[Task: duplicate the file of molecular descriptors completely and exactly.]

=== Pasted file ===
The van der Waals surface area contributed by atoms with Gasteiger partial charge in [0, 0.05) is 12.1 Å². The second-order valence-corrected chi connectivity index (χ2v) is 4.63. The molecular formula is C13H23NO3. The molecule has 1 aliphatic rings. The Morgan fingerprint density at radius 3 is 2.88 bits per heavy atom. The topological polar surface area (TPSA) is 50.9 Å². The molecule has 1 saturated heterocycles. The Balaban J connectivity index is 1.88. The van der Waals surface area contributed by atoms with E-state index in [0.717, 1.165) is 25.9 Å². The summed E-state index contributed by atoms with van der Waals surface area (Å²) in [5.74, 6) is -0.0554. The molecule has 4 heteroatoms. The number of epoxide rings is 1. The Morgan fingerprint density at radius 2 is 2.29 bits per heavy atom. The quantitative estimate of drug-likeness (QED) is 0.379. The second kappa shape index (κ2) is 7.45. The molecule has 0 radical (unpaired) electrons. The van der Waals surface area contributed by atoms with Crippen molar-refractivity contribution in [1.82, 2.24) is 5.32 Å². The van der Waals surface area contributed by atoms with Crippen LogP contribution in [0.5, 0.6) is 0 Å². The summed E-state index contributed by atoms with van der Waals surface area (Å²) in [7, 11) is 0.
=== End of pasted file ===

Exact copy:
The van der Waals surface area contributed by atoms with Gasteiger partial charge in [0, 0.05) is 12.1 Å². The second-order valence-corrected chi connectivity index (χ2v) is 4.63. The molecular formula is C13H23NO3. The molecule has 1 aliphatic rings. The Morgan fingerprint density at radius 3 is 2.88 bits per heavy atom. The topological polar surface area (TPSA) is 50.9 Å². The molecule has 1 saturated heterocycles. The Balaban J connectivity index is 1.88. The van der Waals surface area contributed by atoms with E-state index in [0.717, 1.165) is 25.9 Å². The summed E-state index contributed by atoms with van der Waals surface area (Å²) in [5.74, 6) is -0.0554. The molecule has 4 heteroatoms. The number of epoxide rings is 1. The Morgan fingerprint density at radius 2 is 2.29 bits per heavy atom. The quantitative estimate of drug-likeness (QED) is 0.379. The second kappa shape index (κ2) is 7.45. The molecule has 0 radical (unpaired) electrons. The van der Waals surface area contributed by atoms with Crippen molar-refractivity contribution in [1.82, 2.24) is 5.32 Å². The van der Waals surface area contributed by atoms with Crippen LogP contribution in [0.5, 0.6) is 0 Å². The summed E-state index contributed by atoms with van der Waals surface area (Å²) in [7, 11) is 0.